Colorado is obviously capable of carrying out long-term planning. CIO Robert Feingold just posted a four-year technology plan on the state Web site. And Feingold said that most of the original deliverables for CICJIS have been "delivered" since it went live in 1996.
"There were 60 original deliverables," he said, "representing 60 different types of information transferred between some or all of the five participating agencies: adult corrections, juvenile corrections, the court system, the DA's office, and all local law enforcement offices. Fifty-eight of those original deliverables have been completed -- a real milestone for the project."
Feingold also said the disposition matching rate -- where an arrest noted in the system is matched with a final disposition of the case -- exceeds 80 percent in CICJIS, while the national average is about 30 percent. Even before Sept. 11, he said, "Most people came to the conclusion that the investment they made in CICJIS was a good one, it was providing a benefit to the state."
Arizona Data Integration
"Our legislators are deeply interested in law enforcement, and those things tend to get funded first," said Patrick. She said there are a number of interagency projects in the works. "Right now we're doing a new online computerized criminal history, a statewide repository of arrests and dispositions of charges for all people arrested in the state, so not only is that cross-jurisdictional, but that also is going to tie back into the social services and child protective services areas."
Patrick said that the Motor Vehicles Department and the Phoenix Police Department and state Department of Public Safety are piloting an automated accident reporting system, which ties back into the integrated criminal justice system.
Patrick said the state courts are doing some groundbreaking work, as well. "Jurors get a card to swipe when they come in and get their schedule. It will calculate distance from their home to pay transportation costs, give them a per diem for lunch, and they can swipe the card and get the money - when they come in."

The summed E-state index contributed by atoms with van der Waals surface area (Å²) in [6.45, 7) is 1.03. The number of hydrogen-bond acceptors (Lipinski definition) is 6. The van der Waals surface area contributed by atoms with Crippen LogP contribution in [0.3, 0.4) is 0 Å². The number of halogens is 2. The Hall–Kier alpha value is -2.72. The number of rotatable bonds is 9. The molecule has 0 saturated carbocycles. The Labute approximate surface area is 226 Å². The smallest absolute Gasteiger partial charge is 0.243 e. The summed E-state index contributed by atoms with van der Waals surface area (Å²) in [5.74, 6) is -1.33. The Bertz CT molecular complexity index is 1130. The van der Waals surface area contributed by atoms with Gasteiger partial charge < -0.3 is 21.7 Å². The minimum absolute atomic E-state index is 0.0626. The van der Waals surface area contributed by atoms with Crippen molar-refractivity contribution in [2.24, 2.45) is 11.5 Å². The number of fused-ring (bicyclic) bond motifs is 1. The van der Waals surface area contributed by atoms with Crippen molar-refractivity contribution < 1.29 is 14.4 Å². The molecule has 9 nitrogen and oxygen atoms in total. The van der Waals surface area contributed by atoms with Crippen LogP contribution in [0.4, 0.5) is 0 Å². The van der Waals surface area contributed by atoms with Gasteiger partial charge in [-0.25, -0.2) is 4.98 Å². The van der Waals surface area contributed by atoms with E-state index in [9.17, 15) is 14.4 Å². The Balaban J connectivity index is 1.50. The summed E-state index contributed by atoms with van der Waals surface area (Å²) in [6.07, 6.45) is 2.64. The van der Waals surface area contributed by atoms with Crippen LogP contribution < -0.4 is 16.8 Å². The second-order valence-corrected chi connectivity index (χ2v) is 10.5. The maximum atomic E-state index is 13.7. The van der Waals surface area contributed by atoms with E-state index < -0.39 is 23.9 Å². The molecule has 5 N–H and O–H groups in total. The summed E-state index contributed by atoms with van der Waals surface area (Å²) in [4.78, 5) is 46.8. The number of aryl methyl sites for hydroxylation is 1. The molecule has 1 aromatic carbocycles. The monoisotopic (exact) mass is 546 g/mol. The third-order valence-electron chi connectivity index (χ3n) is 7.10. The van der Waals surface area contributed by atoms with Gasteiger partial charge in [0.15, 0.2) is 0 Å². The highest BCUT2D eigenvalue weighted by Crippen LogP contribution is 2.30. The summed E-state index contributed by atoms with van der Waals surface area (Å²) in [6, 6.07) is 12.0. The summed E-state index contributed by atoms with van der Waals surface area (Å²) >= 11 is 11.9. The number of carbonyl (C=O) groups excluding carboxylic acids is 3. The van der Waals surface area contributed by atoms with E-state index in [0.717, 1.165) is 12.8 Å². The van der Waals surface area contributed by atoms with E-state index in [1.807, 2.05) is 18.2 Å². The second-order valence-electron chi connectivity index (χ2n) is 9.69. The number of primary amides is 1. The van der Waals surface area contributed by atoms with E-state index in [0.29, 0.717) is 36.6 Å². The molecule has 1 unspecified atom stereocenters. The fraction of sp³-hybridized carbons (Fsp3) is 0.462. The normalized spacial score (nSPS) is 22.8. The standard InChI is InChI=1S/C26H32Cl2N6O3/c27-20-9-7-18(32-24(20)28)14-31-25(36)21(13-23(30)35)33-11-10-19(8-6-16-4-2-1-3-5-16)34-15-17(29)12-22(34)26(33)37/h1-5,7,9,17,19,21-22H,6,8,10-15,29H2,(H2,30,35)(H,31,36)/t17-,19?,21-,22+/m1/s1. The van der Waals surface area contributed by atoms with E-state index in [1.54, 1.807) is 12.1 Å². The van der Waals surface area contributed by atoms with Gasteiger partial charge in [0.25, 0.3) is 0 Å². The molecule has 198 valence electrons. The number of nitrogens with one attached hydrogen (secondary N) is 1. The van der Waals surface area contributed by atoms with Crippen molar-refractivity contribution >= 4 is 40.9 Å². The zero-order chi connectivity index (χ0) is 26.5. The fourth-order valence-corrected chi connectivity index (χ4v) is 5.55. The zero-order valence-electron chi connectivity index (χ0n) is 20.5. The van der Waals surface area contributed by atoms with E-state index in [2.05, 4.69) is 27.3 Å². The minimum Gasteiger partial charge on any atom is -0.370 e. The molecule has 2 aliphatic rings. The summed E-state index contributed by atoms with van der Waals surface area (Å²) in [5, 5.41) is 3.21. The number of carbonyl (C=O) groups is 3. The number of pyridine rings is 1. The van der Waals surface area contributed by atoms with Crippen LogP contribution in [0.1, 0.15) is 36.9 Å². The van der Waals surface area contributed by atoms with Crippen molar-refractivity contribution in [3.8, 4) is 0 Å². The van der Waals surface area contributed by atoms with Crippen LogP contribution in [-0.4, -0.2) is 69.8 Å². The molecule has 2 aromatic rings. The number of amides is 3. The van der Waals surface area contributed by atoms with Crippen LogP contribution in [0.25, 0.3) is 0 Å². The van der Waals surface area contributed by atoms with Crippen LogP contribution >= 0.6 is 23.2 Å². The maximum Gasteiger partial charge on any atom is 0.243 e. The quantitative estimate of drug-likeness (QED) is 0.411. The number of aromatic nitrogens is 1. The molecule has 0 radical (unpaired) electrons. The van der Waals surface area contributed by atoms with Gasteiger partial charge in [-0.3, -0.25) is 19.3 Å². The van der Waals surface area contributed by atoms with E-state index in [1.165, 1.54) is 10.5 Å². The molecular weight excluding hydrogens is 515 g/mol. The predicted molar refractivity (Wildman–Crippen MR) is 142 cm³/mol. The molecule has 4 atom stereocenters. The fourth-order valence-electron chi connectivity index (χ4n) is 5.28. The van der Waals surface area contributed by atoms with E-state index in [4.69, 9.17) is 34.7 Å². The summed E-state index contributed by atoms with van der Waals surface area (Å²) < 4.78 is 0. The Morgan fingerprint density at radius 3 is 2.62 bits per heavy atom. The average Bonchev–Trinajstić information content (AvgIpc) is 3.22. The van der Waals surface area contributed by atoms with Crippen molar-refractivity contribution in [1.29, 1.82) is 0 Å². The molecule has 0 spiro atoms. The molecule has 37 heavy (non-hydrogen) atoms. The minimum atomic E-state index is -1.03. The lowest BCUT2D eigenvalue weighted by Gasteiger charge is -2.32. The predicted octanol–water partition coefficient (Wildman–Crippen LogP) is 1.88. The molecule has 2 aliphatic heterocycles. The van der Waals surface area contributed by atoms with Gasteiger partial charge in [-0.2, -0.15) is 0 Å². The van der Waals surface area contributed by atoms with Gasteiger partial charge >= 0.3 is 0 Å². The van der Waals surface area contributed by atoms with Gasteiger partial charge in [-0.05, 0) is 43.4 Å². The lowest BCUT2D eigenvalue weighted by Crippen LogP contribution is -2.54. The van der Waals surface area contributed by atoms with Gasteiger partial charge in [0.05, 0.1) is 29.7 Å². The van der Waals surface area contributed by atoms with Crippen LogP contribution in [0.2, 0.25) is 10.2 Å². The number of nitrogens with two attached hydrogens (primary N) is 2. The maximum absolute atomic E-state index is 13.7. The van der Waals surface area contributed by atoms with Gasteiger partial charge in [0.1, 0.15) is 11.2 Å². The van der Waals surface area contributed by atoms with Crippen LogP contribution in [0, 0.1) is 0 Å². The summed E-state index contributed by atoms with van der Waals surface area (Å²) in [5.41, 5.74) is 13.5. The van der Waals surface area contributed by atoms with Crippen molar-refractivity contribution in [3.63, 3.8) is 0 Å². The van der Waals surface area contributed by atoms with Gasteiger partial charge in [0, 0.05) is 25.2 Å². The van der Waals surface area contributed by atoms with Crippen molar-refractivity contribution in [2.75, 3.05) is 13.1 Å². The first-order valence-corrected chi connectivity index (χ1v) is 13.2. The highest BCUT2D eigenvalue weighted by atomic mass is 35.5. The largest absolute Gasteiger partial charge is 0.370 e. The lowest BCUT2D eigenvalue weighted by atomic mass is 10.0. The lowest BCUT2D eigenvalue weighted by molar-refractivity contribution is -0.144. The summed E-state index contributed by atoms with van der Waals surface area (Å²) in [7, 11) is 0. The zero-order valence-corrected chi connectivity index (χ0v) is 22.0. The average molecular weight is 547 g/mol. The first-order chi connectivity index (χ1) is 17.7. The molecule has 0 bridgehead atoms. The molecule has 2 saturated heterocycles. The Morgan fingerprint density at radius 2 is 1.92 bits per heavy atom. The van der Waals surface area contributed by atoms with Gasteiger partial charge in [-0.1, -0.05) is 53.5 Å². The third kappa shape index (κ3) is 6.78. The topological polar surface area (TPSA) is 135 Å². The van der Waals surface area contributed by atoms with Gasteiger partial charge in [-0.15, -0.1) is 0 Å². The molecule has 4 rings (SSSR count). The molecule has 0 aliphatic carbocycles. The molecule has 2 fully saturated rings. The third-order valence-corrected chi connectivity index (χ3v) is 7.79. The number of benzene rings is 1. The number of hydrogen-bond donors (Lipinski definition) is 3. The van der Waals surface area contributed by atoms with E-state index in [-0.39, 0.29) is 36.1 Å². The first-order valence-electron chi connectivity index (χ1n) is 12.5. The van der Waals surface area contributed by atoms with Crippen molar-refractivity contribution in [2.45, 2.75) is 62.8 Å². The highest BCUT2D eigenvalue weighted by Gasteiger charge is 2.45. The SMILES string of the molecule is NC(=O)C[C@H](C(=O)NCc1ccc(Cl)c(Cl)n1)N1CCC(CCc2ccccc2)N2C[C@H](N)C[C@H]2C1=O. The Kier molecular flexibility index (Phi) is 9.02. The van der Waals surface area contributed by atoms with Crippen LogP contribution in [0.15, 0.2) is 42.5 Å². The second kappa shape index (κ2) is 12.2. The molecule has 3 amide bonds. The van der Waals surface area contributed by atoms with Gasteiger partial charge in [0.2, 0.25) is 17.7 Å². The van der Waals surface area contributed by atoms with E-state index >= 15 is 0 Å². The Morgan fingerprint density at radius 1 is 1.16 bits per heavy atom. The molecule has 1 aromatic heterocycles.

Patrick credits the work the courts are doing for much of the state's progress in integrating justice data. "An important focus for us is not only what's happening within law enforcement," said Patrick, "but how we can pull that information out and make safety a broader issue."
Acting Kansas CIO Bruce Roberts said some of the same things that worked well in social services also helped propel the state forward in law enforcement and the courts, moving up to first place from last year's ninth-place finish. He notes the "survivable governance model" and "interagency applications with a high level of respect for how we can work with one another.
"Our CJIS application criminal justice information system for Kansas is another keystone application for interagency work. [It] crosses six or seven agencies and is an integrating application," he said.
"The governance model used for CJIS is a roles-based collaborative model, and it meets the needs of the enterprise and encourages a lot of collaboration and recognition that there are opportunities rather than constraints. After working that way for some years, there is a kind of collaborative energy among the players and a confidence that they can get these things done."
Sandy Chalmers, spokeswoman for the Wisconsin Department of Electronic Government, said the state has a scripts pilot under way that will enable law enforcement, district attorneys and the courts to exchange data electronically. Currently, it is operating in Iowa and Jefferson counties,